Will a heat lamp create a fire even if it doesn’t fall?

Discussion in 'Raising Baby Chicks' started by chickitychickity, Feb 13, 2018.

  1. chickitychickity

    chickitychickity Chirping

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    I have tested and tested the height of our heat lamps. The temps where the brooder will be will range between 30-50 farenheight. When placing the lamp in the box the temps range between 70-120. In order for my chicks to be warm the lamp will have to hang 12” above the shavings. It’s secured in multiple different ways so that it can’t fall but I would still like to know my fire danger risks. I should add that the chicks will only be in this box for 1-3 weeks depending on how fast they sell.
     
  2. birdofhermes

    birdofhermes Songster

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    i haven't turned the heat lamp off in my rooster's house since July so I'd say they are pretty safe
     
  3. kwhites634

    kwhites634 Slow hands & an easy touch

    30*F in a brooder?
    Other than that, it sounds as though you've done your homework, but know that there was a post just a day or two ago about a guy/gal who had a fire caused by a heat lamp.
     
  4. Then I Will

    Then I Will Songster

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    There are a couple different ways lamp fires can start.

    1. Dust/cobwebs. Cobwebs apparently burn and shaving dust can catch fire even more quickly than shavings.
    Remedy: Turn off the lamp and periodically wipe it clean.

    2. Shavings being kicked up on top of the lamp, catching fire, and falling back down into the box
    Rememdy: Keep the lamp above the wire lid of the brooder, or, make sure it's not too low, or, check the lamp daily.

    3. Falls. MOST lamp fires reportedly come from a lamp that has been knocked over into the bedding. My husband's second cousin lost her barn of goats due to a heat lamp being kicked over. It was a tragedy for them as you can imagine.
    Remedy: Keep the lamp absolutely secured. Be confident that if you swung from it, it wouldn't fall down. Double tie it- just take those extra steps to prevent heartbreak.

    I only used a heat lamp once-- I kept my chickies in the basement so they were well surrounded by concrete and cinderblock. Had their brooder caught fire, it would have been about as much as a roll of newspaper burning and my smoke alarm at the basement steps would have alerted me.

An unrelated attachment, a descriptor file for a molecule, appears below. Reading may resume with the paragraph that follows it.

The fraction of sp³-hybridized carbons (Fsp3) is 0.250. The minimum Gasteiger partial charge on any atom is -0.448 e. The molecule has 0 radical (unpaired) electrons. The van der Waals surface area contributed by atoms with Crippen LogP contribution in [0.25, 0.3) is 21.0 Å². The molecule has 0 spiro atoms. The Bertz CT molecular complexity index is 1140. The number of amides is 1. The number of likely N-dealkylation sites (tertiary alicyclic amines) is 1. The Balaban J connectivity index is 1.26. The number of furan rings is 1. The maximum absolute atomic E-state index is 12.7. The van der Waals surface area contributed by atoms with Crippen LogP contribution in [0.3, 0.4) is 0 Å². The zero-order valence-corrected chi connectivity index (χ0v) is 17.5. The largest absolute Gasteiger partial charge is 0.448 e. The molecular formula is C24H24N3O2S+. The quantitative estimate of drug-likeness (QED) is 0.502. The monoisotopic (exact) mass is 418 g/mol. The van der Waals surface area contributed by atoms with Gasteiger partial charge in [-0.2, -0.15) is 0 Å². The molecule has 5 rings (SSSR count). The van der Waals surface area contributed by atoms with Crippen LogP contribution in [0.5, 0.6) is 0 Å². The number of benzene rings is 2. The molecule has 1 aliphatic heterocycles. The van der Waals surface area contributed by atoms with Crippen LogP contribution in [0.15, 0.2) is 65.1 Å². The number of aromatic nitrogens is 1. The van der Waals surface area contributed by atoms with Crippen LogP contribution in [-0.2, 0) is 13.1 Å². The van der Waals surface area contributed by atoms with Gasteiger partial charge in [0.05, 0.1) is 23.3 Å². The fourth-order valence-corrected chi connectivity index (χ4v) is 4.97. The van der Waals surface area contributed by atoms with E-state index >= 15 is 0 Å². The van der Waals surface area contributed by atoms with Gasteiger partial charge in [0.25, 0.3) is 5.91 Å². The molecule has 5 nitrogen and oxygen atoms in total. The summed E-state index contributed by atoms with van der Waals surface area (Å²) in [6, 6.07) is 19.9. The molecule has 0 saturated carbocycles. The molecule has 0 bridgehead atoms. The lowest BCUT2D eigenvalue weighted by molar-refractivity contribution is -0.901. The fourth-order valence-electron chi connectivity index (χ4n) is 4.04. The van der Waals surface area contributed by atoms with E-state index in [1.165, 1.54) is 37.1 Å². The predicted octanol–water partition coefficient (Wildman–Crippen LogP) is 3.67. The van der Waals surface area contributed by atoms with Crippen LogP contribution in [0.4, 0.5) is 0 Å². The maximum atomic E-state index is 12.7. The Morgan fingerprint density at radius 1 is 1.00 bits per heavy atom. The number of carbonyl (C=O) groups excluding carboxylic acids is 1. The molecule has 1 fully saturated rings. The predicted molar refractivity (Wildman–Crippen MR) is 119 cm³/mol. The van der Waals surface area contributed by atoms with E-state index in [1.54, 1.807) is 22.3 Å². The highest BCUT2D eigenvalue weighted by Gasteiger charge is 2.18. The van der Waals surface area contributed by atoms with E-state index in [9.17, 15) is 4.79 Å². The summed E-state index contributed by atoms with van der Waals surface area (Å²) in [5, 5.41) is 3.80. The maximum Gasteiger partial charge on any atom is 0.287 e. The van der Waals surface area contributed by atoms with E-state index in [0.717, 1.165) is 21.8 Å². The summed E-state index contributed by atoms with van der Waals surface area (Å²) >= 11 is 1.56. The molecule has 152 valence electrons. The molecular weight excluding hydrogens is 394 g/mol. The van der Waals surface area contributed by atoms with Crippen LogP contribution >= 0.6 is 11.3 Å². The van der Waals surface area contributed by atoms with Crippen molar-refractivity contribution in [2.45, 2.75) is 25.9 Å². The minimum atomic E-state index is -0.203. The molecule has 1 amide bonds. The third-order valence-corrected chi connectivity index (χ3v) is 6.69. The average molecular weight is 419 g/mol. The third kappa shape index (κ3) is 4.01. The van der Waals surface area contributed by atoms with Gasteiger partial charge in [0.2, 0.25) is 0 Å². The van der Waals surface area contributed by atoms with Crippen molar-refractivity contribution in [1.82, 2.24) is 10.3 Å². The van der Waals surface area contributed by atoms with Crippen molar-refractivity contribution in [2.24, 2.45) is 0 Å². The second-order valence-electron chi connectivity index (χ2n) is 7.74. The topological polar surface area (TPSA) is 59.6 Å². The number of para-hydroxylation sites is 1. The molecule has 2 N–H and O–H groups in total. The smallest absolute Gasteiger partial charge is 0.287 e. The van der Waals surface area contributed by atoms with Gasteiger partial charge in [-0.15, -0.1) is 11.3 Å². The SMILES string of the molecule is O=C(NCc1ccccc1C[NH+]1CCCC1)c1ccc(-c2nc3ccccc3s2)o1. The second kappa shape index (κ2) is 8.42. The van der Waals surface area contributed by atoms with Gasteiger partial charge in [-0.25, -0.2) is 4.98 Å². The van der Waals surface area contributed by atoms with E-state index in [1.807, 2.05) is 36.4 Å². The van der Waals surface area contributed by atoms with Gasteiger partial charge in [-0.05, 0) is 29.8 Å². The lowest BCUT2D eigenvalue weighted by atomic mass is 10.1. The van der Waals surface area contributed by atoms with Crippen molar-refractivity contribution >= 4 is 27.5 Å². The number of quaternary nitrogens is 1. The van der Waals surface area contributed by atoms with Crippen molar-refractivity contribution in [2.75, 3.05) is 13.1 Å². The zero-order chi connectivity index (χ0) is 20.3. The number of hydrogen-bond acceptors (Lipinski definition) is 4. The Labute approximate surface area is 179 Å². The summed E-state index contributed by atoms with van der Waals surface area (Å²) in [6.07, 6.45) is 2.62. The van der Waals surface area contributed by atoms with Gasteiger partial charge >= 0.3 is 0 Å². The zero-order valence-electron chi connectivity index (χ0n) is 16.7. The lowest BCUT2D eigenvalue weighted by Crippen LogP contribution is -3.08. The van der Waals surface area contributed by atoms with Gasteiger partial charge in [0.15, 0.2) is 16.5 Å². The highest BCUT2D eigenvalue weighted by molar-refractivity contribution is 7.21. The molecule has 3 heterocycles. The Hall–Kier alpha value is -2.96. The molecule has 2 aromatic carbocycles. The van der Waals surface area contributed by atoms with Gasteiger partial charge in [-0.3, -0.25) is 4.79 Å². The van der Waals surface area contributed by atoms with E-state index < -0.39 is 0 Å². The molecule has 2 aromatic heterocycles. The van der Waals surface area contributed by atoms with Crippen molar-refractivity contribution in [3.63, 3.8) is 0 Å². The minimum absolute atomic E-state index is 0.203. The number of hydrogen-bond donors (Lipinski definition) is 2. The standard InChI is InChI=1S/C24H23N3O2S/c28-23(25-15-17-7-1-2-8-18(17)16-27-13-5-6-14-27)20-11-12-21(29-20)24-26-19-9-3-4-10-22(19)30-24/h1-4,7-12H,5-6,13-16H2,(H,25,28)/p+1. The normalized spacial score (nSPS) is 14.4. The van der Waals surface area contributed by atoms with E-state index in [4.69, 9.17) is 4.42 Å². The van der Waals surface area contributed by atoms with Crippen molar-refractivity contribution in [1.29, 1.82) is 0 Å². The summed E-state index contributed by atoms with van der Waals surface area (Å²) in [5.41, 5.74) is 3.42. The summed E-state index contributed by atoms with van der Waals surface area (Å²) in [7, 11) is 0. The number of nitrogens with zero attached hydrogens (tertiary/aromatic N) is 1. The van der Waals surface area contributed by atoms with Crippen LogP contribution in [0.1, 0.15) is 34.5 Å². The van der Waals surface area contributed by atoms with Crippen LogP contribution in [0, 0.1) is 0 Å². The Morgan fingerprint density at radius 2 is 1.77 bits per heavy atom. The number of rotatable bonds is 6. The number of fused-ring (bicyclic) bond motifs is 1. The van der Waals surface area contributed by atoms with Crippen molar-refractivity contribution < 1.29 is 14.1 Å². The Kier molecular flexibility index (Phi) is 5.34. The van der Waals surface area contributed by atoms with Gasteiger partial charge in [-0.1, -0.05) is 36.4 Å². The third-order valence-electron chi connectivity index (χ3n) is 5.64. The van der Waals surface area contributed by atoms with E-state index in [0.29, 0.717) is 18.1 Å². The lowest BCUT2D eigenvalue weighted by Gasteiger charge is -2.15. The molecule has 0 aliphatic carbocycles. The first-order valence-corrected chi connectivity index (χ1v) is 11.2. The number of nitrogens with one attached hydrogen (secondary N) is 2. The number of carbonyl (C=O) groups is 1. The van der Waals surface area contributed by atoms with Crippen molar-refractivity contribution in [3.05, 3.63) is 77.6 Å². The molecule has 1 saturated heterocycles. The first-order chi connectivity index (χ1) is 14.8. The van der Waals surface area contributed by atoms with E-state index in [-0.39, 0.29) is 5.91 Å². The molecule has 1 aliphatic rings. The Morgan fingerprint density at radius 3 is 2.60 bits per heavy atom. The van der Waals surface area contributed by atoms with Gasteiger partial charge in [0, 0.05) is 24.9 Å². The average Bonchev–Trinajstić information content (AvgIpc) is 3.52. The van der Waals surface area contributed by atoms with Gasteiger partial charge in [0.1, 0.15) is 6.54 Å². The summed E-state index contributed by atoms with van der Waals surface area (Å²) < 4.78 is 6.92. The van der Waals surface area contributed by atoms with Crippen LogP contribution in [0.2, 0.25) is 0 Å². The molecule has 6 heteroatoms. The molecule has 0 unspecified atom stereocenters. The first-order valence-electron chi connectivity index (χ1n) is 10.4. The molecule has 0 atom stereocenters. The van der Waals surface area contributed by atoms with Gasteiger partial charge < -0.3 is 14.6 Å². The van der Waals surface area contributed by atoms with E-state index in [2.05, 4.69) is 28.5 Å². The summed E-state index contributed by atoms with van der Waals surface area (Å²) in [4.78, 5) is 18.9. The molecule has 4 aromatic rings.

Funny story- there were a couple nights that the smoke alarm battery was low and so it went off at 1-2 am-- just ONE BEEP,...ONE FREAKISHLY LOUD BEEP and up I came. As you can imagine, knowing my heat lamp was running down there all night, I came flying out of bed and zoomed down to the basement.... to see my darlings all sleeping peacefully together. No smell of smoke... nothing. After several nights of my being woken up at 1am by the rebel alarm, we figured out a smoke alarm battery needed changed.
     
  5. debid

    debid Crowing

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    It doesn't matter how cold the other end is. You just need a spot big enough for them all to go that's around 100-110F and then ample room to get away from it.

    I know people love that chart with the temperature for each week and their thermometers but if you're using an infrared bulb, your thermometer is not all that helpful. IR heats objects, not air, and thermometers measure air temp.

    What is the wattage of your bulb?
     
  6. chickitychickity

    chickitychickity Chirping

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    250 watt when colder
    125 watt when it gets hotter
     
  7. debid

    debid Crowing

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    How many chicks are you covering?
     
  8. chickitychickity

    chickitychickity Chirping

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    5 divided sections :
    X25
    X25
    X15
    X15
    X15

    Total of 95 chicks under 5 lights
     
  9. debid

    debid Crowing

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    These are the ones I used for outdoor brooding. It actually says on the boxes not to hang them lower than 18". 1518532839219-486463670.jpg

    I had a wire lid fixed at 24" so there was no hanging it any lower. The 175 had to be angled toward the corner to keep from overheating the enclosure (20"x4') and the 100 was still too much once the daytime temps reached 70. I had to unplug and remember to switch it back on at dusk.

    If your space is large enough, it's less problematic. That's why I say, ample room to get away from it makes all the difference.
     
    puffypoo, birdlover2 and sourland like this.
  10. debid

    debid Crowing

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    Are you using a barn or a garage or ??? I'm also wondering about the combined impact of five bulbs running in the same area.
     
  11. chickitychickity

    chickitychickity Chirping

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    It’s a two story wood box.
     

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